Hurricane Sandy when it was off the Carolinas (Photo by NASA)

The reports of damage as the storm hit New York, New Jersey, Pennsylvania, Connecticut and Delaware were stunning.

The flooding in Lower Manhattan was unlike what even meteorologists at The Weather Channel had predicted. It was worse than they feared, one meteorologist said during coverage.

There was ample time to anticipate Hurricane Sandy after it killed at least 52 people in Haiti. New Jersey, New York and Washington, DC, all were very public about preparations that were being made. This gave media in the United States an opening to get in and cover before the storm did any damage.

Opening up a discussion about this historic storm that was on its way and why it would be so devastating could have occurred. They could have ventured into an important scientific discussion about how the planet is changing.

It is not that one should have expected this from a media that has significantly ignored climate change or helped to ensure people continue to doubt whether the science is true. It is just to state what should be obvious: there was a time before people were dealing with damage and flooding and rescue operations that people could have thought about what was imminent.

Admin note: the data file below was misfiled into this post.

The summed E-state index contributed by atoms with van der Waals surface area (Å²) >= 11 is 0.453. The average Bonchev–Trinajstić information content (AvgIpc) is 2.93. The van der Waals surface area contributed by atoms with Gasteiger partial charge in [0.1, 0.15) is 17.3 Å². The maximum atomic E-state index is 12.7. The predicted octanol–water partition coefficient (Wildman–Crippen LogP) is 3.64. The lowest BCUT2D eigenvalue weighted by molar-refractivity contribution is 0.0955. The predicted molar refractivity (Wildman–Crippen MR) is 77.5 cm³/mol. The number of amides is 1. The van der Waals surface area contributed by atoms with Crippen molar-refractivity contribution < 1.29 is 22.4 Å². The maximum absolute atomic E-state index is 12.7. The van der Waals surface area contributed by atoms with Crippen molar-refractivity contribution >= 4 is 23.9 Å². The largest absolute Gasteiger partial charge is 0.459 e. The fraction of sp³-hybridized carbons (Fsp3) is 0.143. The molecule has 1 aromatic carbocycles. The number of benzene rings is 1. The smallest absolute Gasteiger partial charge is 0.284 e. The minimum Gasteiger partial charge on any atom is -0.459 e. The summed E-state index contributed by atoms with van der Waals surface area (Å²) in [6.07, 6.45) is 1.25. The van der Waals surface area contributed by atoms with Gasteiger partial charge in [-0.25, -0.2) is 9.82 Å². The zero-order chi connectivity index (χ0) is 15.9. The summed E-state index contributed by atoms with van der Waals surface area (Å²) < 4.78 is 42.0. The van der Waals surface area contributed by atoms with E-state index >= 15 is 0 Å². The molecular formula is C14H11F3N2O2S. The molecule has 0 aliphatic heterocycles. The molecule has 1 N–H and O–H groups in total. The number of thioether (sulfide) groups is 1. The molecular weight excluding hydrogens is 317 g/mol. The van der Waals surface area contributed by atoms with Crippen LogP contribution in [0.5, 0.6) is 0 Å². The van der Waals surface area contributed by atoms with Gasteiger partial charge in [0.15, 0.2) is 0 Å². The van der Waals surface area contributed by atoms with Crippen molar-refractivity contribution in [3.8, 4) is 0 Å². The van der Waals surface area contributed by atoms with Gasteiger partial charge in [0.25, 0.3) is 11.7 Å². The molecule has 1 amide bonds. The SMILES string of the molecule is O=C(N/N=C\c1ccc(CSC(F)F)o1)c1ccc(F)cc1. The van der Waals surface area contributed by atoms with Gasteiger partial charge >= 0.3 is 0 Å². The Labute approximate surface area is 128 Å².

Going through media coverage, it is clear the media collectively failed. With the exception of alternative or independent programs like “Democracy Now!”, there was little attempt to connect the dots for viewers. In fact, a few editorials merit attention because what they say could be considered worse than if they had decided to not mention or hint at climate change at all.

Kevin Gosztola

Kevin Gosztola

Kevin Gosztola is managing editor of Shadowproof. He also produces and co-hosts the weekly podcast, "Unauthorized Disclosure."